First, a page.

Categories: Healthcare Education

Common Intestinal Parasitic Disease


Intestinal parasitic diseases are still prominent in the tropical and subtropical areas of the world and are more common in undeveloped or developing nations. The prevalence of intestinal diseases in different areas and countries can indirectly reflect the local sanitation conditions and living conditions.

Types of Parasites:

Intestinal parasites can be categorized into two types—protozoa and worms. Common protozoa include amoeba, Giardia lamblia, and Cryptosporidium hominis. On the other hand, common parasitic worms include roundworms, hookworms, whipworms, pinworms, human liver flukes (Clonorchis Sinensis), and tapeworms.

Transmission Route:

  1. Different intestinal parasites are transmitted to humans differently. Generally, humans acquire intestinal parasites through either ingestion of parasites such as roundworm, whipworm, liver fluke, tapeworm, and amoeba or skin penetration by infective larvae of parasites such as duodenal hookworm, American hookworm (through contact with contaminated soil).
  2. Most intestinal parasites are introduced into the human body through the mouth. Parasites present in the intestinal tract lay eggs that are later excreted in human feces, which directly contaminate the soil or are indirectly transmitted into the soil, vegetables, fruits, or water sources through fertilization. In addition, poor diet or hygiene habits (such as eating or drinking uncooked foods or not washing hands before eating) can also cause infection by consuming parasite eggs.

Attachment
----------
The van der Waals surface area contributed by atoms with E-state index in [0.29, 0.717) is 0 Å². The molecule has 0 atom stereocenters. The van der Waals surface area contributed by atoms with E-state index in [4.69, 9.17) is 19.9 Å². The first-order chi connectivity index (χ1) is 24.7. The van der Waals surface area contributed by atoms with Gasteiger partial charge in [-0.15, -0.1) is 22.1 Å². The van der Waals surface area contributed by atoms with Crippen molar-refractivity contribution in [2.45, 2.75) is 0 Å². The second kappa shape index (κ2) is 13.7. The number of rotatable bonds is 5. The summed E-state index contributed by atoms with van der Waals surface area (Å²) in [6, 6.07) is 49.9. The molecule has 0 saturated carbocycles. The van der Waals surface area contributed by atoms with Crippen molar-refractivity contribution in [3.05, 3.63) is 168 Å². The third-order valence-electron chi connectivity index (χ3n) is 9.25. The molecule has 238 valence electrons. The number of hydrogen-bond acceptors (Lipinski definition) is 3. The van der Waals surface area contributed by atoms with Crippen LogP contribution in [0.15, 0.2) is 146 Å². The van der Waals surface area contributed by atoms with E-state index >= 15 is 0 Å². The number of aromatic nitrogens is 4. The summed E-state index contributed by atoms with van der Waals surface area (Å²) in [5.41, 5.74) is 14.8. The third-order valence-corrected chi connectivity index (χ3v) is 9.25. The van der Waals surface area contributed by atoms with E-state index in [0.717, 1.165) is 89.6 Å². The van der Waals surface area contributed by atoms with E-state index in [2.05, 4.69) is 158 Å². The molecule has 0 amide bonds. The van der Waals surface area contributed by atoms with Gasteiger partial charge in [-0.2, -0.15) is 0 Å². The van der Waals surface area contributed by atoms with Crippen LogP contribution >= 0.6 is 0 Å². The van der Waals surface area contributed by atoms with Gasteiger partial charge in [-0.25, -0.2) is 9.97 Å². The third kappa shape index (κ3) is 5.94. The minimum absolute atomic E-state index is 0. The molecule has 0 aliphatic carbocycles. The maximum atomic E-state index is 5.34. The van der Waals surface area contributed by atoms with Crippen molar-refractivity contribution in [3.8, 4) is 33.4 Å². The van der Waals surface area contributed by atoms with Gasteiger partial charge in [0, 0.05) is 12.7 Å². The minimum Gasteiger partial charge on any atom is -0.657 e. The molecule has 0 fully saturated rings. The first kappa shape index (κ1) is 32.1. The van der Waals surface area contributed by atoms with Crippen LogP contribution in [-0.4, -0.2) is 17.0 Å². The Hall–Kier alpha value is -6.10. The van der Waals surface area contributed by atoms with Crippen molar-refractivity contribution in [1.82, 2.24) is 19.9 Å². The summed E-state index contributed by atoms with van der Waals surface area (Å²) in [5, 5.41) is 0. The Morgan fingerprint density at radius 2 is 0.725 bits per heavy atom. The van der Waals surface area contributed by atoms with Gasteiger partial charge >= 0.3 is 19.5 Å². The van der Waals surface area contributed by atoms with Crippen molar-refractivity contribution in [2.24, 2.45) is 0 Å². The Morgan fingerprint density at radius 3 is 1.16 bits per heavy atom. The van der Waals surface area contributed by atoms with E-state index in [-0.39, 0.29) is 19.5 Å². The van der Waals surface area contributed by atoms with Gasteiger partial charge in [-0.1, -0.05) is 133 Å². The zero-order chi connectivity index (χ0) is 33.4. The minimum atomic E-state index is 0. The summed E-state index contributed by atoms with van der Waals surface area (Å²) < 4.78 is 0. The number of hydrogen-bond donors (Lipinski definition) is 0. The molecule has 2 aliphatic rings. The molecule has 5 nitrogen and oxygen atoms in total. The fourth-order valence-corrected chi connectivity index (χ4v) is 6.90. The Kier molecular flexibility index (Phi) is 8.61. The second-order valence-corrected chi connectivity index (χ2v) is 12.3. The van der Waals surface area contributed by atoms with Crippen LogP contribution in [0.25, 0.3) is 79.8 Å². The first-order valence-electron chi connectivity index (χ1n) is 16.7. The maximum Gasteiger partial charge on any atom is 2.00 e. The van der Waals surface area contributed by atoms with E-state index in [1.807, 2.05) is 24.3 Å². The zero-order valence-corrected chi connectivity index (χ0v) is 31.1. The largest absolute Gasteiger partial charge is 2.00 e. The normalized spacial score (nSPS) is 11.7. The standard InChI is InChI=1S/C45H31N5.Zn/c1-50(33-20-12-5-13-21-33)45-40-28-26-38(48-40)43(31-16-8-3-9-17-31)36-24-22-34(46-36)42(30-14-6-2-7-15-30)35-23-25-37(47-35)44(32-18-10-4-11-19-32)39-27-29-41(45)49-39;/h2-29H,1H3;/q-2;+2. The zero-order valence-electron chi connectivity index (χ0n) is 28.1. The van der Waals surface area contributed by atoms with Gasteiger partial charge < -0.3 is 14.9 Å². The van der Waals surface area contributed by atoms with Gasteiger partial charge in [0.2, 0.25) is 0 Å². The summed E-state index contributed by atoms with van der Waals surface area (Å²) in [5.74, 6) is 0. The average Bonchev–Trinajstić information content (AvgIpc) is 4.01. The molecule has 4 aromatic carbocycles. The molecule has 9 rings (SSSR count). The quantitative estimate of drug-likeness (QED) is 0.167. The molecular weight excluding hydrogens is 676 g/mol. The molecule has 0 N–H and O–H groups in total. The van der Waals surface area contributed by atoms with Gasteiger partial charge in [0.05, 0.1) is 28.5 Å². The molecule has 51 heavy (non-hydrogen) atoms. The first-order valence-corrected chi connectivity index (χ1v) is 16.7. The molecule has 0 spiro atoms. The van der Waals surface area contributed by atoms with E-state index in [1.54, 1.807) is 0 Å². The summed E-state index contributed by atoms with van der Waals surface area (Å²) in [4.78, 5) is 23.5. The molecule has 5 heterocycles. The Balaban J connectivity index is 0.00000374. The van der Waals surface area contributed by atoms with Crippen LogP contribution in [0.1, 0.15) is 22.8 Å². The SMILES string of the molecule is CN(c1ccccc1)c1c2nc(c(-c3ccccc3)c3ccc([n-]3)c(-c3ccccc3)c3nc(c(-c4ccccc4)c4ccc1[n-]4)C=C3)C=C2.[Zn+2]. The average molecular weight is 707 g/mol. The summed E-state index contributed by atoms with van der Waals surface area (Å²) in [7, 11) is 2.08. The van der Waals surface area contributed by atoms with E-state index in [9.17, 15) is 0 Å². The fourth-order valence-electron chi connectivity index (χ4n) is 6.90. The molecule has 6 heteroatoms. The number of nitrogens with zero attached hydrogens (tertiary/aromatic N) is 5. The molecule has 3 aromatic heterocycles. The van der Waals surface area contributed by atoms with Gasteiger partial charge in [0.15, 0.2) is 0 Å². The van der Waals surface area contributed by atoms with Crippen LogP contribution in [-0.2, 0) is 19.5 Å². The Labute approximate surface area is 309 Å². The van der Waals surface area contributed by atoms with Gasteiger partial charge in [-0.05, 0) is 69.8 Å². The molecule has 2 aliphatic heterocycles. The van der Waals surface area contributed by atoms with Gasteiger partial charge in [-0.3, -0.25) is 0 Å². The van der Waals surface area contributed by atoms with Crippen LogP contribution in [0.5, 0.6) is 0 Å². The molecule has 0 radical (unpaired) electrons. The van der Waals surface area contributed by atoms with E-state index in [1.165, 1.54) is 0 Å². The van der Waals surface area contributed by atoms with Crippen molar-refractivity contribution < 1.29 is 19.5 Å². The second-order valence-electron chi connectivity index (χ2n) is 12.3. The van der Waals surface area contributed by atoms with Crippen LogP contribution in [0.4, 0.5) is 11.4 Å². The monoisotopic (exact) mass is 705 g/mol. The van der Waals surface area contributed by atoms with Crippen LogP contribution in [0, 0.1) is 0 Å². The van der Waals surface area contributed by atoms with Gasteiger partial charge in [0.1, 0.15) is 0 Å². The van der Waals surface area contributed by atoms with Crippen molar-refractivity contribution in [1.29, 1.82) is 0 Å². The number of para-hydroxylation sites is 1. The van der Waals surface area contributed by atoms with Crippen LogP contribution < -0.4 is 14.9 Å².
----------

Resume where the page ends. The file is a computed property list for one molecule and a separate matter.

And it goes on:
3. Liver flukes and tapeworms require one or multiple intermediate hosts for transmission to humans. For example, they can be contracted by eating undercooked meat (such as pork, beef, or fish) that is already contaminated with parasite larvae.


  1. Symptoms vary depending on the type of parasite infections. Common nematode (such as roundworms, hookworms, whipworms, etc.) infections may result in symptoms such as abdominal discomfort, diarrhea, vomiting, malnutrition, or weight loss. If infected with a large number of parasites, intestinal blockage, anemia, bile duct blockage, or other inflammatory symptoms may occur. Pinworm infection often leads to symptoms such as loss of appetite, amnesia, irritation, and itching around the anal area.
  2. 90% of the people infected with amoebae do not show any symptoms. However, the infected person may also intermittently infect others. The other 10% may experience mild abdominal discomfort, intermittent diarrhea, or constipation along with parasite colonization of the intestinal wall. More severe cases may experience fever, shivering, bloody stool, or soft mucus stool. In addition, secondary infection may occur, and a liver abscess is the most commonly secondary to an infection, more than lung abscess and brain abscess.
  3. Symptoms of tapeworm infections include abdominal cramps, loss of appetite, nausea, malnutrition, and weight loss. Tapeworm eggs found in pork hatch in the host’s small intestines, and then migrate to other organs and tissues, leading to cysticercosis. Cysticercosis commonly occurred under the skin or between muscle layers with no apparent symptoms. However, if cysticercosis occurs in the brain, eyes, or spine, the complications will be more severe.